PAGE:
FG: Even after being vegan for 25 years, I wasn’t aware that all wines weren’t vegan. About six years ago, I became more aware of the hidden ingredients in our beverages, and it made me upset. The idea for Vegan Wines was born in France. While on a wine tasting tour, I heard our guide say the words “egg whites” and I began to ask questions. That was when I learned that animal products are frequently involved in winemaking, particularly during the fertilization and fining processes, meaning the end product isn’t vegan.
I personally drink wine for the taste and ambiance. I associate it with food and pairings, vacation, friends, romantic dinners, and celebrations. How can we enjoy these wonderful moments with wines that are harming animals, the environment, and us? Because of my own struggles finding and selecting wine that was 100% free of animal products, I started Vegan Wines.
WWG: What are some of the most common animal products used in the winemaking process? What are they used for?
FG: At Vegan Wines, we start by examining the soil of a vineyard. Livestock manure and fish emulsion are often used as fertilizers because they are organic and contain the macronutrients like nitrogen, phosphorus, and potassium that plants need. Fish fertilizer is typically used for “foliar” feeding – which means it’s sprayed directly on the leaves – but it can also be added directly to the soil at the base of the plants. Because both are organic, it doesn’t create chemical runoff or easily contaminate nearby water supplies like synthetic alternatives. And by using it, vineyard owners and farmers get to keep their “organic” certification.
Some of the animal ingredients used during the fining process are casein, chitin, egg whites, gelatin, and isinglass (from the swim bladders of fish). Fining is considered important because by encouraging microscopic particles out of the wine, the wine is less likely to become hazy or cloudy after bottling, making it more visually appealing. Fining also removes hydrogen sulfide and bitter flavors. It’s important to note that fining agents do not change the flavor of the wine. They are merely used to improve the stability and clarity of the wine.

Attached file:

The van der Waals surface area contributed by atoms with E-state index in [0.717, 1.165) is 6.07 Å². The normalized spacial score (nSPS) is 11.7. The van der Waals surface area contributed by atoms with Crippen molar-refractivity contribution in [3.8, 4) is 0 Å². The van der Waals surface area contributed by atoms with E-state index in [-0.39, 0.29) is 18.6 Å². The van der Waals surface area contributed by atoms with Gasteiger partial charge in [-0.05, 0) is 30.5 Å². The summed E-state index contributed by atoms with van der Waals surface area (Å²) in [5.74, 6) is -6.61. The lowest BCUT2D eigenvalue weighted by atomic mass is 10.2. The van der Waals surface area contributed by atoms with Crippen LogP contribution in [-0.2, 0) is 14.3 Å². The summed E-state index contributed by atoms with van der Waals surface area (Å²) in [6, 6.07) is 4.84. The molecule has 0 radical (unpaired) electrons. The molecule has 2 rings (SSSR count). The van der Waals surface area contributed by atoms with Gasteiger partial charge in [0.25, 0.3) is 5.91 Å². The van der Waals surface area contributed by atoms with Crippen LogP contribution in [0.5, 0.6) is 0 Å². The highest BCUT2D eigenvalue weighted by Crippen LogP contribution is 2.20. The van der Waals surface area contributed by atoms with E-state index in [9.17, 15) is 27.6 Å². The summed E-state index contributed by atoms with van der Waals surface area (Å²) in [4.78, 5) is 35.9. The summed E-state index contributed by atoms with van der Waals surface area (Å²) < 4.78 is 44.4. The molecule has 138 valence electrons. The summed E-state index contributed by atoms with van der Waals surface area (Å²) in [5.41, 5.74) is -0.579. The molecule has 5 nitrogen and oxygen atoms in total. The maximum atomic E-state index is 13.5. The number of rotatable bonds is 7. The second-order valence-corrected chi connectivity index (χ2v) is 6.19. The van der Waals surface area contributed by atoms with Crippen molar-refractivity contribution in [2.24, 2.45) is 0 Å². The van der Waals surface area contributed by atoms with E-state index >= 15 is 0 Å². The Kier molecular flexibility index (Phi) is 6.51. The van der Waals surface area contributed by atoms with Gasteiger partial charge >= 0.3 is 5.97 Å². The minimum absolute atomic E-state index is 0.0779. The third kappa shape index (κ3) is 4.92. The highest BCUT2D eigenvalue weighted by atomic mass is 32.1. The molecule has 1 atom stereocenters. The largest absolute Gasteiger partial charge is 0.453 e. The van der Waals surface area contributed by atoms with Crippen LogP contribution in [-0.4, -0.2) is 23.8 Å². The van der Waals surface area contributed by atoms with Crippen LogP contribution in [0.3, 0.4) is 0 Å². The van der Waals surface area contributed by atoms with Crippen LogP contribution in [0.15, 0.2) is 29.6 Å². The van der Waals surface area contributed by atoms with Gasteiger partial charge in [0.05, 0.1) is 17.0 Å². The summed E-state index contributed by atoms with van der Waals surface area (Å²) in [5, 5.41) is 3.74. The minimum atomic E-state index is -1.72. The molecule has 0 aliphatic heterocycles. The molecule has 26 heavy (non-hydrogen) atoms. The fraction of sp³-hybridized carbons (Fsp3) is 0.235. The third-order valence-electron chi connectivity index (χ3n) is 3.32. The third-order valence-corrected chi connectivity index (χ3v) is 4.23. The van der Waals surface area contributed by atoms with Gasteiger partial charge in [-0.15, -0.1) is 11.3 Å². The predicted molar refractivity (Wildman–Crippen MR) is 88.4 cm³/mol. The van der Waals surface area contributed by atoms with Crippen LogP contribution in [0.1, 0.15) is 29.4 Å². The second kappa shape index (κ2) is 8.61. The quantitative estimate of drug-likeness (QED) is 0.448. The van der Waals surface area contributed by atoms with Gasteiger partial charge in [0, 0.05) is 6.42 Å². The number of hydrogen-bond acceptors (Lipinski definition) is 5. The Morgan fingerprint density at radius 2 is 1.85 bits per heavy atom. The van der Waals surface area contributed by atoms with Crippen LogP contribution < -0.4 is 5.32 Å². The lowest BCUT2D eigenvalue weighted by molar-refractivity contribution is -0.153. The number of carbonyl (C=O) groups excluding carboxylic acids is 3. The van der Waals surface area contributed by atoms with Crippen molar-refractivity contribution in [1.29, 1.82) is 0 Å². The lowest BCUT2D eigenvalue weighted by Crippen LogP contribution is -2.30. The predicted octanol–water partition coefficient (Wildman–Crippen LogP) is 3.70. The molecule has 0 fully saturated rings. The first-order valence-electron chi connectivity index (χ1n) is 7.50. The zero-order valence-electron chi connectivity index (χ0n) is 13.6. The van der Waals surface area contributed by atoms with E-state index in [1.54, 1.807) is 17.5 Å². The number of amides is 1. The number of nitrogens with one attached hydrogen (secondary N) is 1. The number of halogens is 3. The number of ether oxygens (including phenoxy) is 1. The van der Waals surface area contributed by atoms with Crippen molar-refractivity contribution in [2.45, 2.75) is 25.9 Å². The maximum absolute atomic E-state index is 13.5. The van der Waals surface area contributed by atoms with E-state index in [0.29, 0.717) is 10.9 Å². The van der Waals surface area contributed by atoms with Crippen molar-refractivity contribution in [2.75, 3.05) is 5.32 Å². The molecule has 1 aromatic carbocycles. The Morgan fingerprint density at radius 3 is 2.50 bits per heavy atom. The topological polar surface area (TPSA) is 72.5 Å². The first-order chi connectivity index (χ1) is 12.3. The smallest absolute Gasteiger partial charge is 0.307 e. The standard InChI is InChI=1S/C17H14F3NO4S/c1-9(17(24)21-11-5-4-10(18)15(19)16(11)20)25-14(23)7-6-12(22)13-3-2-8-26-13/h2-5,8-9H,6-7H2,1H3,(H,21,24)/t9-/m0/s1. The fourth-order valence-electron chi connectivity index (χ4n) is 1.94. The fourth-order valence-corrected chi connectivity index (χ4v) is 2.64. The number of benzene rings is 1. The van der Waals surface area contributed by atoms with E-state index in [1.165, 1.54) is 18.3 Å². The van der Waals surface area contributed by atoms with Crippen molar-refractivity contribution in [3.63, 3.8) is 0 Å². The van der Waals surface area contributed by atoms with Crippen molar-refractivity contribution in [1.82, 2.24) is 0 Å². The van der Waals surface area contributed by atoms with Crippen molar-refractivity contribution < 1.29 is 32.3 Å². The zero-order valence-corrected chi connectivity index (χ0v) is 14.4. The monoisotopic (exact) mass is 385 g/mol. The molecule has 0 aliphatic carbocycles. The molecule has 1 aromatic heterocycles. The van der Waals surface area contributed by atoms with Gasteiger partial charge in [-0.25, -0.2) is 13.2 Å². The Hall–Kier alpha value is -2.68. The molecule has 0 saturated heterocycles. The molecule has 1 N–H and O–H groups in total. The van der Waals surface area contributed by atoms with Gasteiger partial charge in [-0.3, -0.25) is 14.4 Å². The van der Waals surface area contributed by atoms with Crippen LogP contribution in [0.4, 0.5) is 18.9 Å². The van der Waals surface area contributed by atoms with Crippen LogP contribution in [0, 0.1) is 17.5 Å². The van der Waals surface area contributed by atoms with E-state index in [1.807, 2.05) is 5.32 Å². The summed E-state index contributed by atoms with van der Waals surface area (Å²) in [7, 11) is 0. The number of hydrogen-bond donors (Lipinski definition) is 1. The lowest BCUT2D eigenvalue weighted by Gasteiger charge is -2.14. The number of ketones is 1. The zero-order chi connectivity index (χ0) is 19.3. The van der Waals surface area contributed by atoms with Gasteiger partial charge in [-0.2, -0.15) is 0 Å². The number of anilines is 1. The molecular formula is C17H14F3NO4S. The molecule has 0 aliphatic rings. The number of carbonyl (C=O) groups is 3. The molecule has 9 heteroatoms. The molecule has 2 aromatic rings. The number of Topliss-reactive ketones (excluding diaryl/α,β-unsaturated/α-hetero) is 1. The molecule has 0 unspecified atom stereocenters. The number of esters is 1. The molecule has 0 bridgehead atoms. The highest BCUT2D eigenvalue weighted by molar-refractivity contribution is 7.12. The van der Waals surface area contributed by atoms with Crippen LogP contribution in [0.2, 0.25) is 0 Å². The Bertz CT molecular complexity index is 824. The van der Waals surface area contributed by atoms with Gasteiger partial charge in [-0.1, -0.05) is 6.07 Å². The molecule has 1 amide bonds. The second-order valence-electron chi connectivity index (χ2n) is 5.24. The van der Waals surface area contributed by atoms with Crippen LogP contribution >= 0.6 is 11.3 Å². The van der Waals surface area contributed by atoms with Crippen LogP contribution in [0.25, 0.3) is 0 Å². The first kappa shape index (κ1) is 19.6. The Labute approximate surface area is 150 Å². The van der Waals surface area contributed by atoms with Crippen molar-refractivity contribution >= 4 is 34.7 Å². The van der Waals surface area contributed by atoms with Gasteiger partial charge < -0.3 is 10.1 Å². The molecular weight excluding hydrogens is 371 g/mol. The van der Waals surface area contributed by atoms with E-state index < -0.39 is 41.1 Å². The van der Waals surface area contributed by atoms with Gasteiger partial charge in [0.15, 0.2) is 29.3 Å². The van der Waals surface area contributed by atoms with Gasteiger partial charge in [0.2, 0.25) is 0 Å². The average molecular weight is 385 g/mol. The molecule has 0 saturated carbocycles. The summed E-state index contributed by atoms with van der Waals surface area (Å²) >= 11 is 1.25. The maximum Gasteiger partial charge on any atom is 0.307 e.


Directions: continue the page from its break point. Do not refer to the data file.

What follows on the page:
WWG: How do non-animal processes or products replicate the use of animal products in vegan winemaking?
FG: The grape-growers and winemakers we work with use “green manure” and cover crops like mustard seeds as fertilizers. Farmers will leave uprooted or sown crop parts to wither on a field so that they serve as mulch.
They also practice methods like allowing the vines to become more naturally independent by allowing the vines to struggle (stressed vines). This encourages the vines to deepen their roots in search of natural resources including water. This is one reason that old, abandoned vineyards in countries like Chile are being rediscovered and producing some amazing wines.
Most young wines, if left long enough under good conditions, will eventually reach the same level of clarity in months by simply using gravity. If winemakers do not want to wait for months, they can use vegan fining ingredients like bentonite clay.
WWG: What are some of the other initiatives you have been part of in order to promote vegan awareness or animal welfare?
FG: Every day I work to promote veganism in any form. Pre-Covid, Vegan Wines and I would join plant-based and other events to promote veganism with our wines. Vegan Wines participated in many festivals and dinners around the nation to tell people our story and partner with members of the food industry, like the James Beard Foundation and Miami Seed Food & Wine Week.
I am also the founder of VegFest Puerto Rico and Vegan Puerto Rico, a Facebook group. I was a mentor for the launch for Catskills Animal Sanctuary mentorship program. I love to collaborate with non-vegan events because I feel I have mastered a way of discussing veganism without scaring people away. It took me years of practice.
WWG: You are a member of Women of the Vine & Spirits. How has this organization helped you in your career? How have you used it to assist or mentor other women in the industry?
FG: I am an Associate Corporate Member of the WOTVS. The founder Deborah Brenner takes personal calls to discuss how her organization can help us achieve our goals. Pre-Covid, I attended their Global Symposium, which led to many supportive connections and insider information that helped me to further my career within the wine industry.